Think of Wi-Fi MIMO like a multi-lane highway within a city. The city represents your home or office, and the cars on the highway are the data packets being sent and received.
Here's how it works:
Spatial Multiplexing: spatial multiplexing allows multiple data streams to be transmitted simultaneously via different paths. This is like having multiple lanes on our highway. Instead of all cars trying to use one lane, they can spread out and move simultaneously in separate lanes, increasing the overall flow and reducing traffic jams. This significantly increases the data rate without requiring additional bandwidth.
Beamforming: Some Wi-Fi MIMO systems use a technique called beamforming. Beamforming involves coordinating the antennas to send signals in a specific direction towards the receiver rather than broadcasting in all directions. This is like having smart traffic lights that can detect where the cars (data) want to go and optimize the green lights to get them there faster and more efficiently. Instead of signals being sent in all directions, they're directed exactly where they need to go. This can increase the signal strength and reduce interference.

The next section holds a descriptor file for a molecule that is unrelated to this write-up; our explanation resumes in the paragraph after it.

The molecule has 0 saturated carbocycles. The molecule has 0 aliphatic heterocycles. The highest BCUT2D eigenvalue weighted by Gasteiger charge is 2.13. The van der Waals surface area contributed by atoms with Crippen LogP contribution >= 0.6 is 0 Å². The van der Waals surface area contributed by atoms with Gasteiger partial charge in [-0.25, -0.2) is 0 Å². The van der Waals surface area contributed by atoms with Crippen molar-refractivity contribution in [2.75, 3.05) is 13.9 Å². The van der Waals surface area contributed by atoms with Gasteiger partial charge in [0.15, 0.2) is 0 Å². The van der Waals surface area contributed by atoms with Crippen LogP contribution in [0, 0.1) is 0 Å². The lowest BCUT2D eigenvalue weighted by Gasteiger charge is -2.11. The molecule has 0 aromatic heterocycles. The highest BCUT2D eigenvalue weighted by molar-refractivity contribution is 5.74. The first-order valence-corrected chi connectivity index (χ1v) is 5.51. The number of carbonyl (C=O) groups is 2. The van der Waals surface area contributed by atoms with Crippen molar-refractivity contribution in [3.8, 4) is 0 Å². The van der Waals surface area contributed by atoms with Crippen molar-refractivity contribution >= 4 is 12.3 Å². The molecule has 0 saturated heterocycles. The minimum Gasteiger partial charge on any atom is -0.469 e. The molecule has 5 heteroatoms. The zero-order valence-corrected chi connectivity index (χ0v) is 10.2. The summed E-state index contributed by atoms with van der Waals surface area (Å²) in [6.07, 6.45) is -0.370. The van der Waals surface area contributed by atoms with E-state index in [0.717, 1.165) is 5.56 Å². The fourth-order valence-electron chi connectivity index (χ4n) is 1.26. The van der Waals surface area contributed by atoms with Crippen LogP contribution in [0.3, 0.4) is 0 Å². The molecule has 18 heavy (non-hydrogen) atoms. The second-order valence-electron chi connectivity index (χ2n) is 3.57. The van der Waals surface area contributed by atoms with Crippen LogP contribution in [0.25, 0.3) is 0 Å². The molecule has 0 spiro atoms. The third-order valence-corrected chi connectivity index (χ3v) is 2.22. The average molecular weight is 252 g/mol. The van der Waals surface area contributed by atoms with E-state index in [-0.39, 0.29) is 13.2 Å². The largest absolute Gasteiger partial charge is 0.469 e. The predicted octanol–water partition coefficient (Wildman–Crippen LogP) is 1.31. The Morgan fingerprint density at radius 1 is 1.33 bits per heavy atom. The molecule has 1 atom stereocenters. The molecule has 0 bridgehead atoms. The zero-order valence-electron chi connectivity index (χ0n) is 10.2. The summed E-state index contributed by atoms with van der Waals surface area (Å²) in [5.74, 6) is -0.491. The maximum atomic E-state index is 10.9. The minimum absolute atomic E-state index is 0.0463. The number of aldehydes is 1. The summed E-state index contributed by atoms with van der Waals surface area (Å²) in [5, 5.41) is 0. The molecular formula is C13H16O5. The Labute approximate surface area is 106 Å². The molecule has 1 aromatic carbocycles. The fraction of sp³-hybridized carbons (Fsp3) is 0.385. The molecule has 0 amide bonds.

Cellular MIMO is used in mobile networks like 4G (LTE) and 5G. It shares the same basic principles with Wi-Fi MIMO, using multiple antennas to send and receive signals. Sticking with our cars and highways analogy, Cellular MIMO is like a vast network of highways that spans entire regions or countries. The cars are still our data packets, but now they're travelling much further. But there are some key differences between cellular and WiFI:
Scale: Cellular networks often operate on a larger scale than Wi-Fi, covering vast geographical areas. This requires advanced MIMO configurations. For instance, 4G typically uses 2x2 or 4x4 MIMO, while 5G can use up to 64x64 MIMO in some cases.